I have chosen to use data from a Seeking Alpha paper rather than the well known EIA figures that only give production up to the present day. Obviously the prediction beyond mid 2016 depends on future oil prices (the predicted further decline is in the middle of the range for a number of forecasts from different organizations).

Jilles oil price figure 2

The time it takes for US shale oil production to respond to the low oil price oil world is much longer than often assumed. It took close to a year before peak production was reached: it took close to another year before a steady reduction (per month) of up to 100,000 bpd was reached.

This shows that US shale oil cannot take on the role of short term swing producer (as Saudi Arabia used to do). It cannot do so timewise (it takes two years to fully respond) and it cannot do so volume-wise (changes in US shale oil production being too small compared to global supply). It does play an important role, as part of a complex global oil supply system.

A shake-out is taking place in the US shale oil sector with increased focus on the best plays and the best sweet spots within these plays. The Permian is emerging as the dominant play in shale oil, in the same way as the Marcellus has emerged as the dominant play in shale gas.

$50 per barrel is too low to be sustainable

The major international consultancy firms cover all parts of the energy business. Rystad Energy, a small independent Norwegian consultancy firm, primarily focuses on one part of the business only: maintaining a state of the art database of all oil fields (plus potential developments with timelines and oil prices needed for project sanction) on a global basis. This enables them to model future oil supply for different price scenarios. In this important niche they have become a world leader.

The figure below gives some of these scenarios. These integrated models combine shale oil production, conventional field decline and new conventional developments (as well as more secondary processes such as exploration, end of field life and project delays). The gradual decrease of global oil supply in a constant 50 dollar per barrel scenario is primarily due to the combination of the continuation of significant mature field decline and the gradual decrease of oil from new developments over the coming years.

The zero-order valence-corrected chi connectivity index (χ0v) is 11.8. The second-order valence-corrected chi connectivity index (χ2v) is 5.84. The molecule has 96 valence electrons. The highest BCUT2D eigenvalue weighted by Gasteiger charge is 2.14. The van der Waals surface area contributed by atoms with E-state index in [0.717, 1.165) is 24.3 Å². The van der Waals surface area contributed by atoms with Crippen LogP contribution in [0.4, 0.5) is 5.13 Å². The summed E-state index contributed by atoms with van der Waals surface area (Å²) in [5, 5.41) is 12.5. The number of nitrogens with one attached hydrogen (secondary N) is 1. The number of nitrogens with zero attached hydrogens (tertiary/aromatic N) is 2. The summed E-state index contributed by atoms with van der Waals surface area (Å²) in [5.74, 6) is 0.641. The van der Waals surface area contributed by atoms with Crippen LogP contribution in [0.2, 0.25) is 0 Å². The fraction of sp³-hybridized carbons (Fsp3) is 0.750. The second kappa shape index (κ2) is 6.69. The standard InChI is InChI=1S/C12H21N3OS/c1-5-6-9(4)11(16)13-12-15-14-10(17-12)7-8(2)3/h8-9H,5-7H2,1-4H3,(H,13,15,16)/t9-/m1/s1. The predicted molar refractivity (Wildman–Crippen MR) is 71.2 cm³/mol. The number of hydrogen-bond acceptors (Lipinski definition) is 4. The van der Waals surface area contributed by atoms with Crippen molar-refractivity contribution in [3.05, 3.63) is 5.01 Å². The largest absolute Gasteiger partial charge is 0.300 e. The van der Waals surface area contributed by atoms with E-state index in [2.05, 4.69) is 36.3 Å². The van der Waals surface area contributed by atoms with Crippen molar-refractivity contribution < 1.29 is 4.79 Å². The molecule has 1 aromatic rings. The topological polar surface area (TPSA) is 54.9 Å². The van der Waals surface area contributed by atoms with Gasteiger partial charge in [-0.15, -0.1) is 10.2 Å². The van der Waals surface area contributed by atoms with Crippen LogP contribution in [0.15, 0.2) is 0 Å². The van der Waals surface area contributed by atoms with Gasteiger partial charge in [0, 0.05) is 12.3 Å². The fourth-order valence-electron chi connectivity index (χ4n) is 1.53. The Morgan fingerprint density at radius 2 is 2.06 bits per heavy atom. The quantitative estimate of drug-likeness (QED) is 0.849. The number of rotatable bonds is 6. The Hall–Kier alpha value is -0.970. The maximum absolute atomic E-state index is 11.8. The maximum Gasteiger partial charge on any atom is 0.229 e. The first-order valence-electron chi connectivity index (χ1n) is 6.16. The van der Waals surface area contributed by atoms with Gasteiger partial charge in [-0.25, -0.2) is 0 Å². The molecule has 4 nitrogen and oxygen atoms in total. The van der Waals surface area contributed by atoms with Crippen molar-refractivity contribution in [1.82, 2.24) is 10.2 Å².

Jilles oil price figure 3

Unless more dramatic cost reductions materialize, these models imply that a long term price of the order of $70-90 per barrel is needed to generate sufficient supply anywhere near expected demand. The reason is simple: it is at this price level that many projects, of a different nature (onshore, shallow offshore, deepwater and shale oil), become sufficiently profitable to go ahead. Lower prices will eventually result in undersupply; higher prices will eventually result in oversupply (regardless of oil demand continuing to increase at its current rate or reaching a plateau).

Oil demand: India taking over from China as a growth engine

In the meantime oil demand continues to stubbornly grow each year, at a rate of about 1.5 mbpd. So far any increase in efficiencies or renewables is more than offset by increasing demand in non-OECD countries. The populations of China and India (about 1.4 billion and 1.3 billion respectively) are so large that what happens in these countries simply matters most.

As the growth in Chinese oil demand abates it seems that India is taking over China’s role as the key country for oil demand growth in Asia. A recent study of the Oxford Institute for Energy Studies paints a breathtaking picture of a country where manufacturing and car ownership (and hence oil demand) are about to explode. Last year India’s oil demand grew by 0.3 billion barrels/year (compared to an average of about 0.1-0.15 billion barrels/year over the last decade). India is now in the position where China was about 15 years ago.

Even if India’s phase of rapid economic growth would be characterized by a greater focus on renewables this would be more of an issue for coal and gas than for oil.

Jilles oil price figure 4

One day the energy transition will take off in earnest and peak oil demand will be reached. But it will come at a slower rate than the response of oil supply to changes in oil price or changes in oil demand. The energy transition will lead to a reduction in volumes but not (necessarily) to a reduction in price. For an oil company volumes matter. But price matters much, much more.

Editor’s Note

Jilles van den Beukel worked as a geologist, geophysicist and project manager for Shell in many parts of the world. This paper was first published on his blog JillesonEnergy.


  1. onesecond says

    Our only hope is that the EV revolution becomes unstoppable on an exponential basis or this planet is doomed.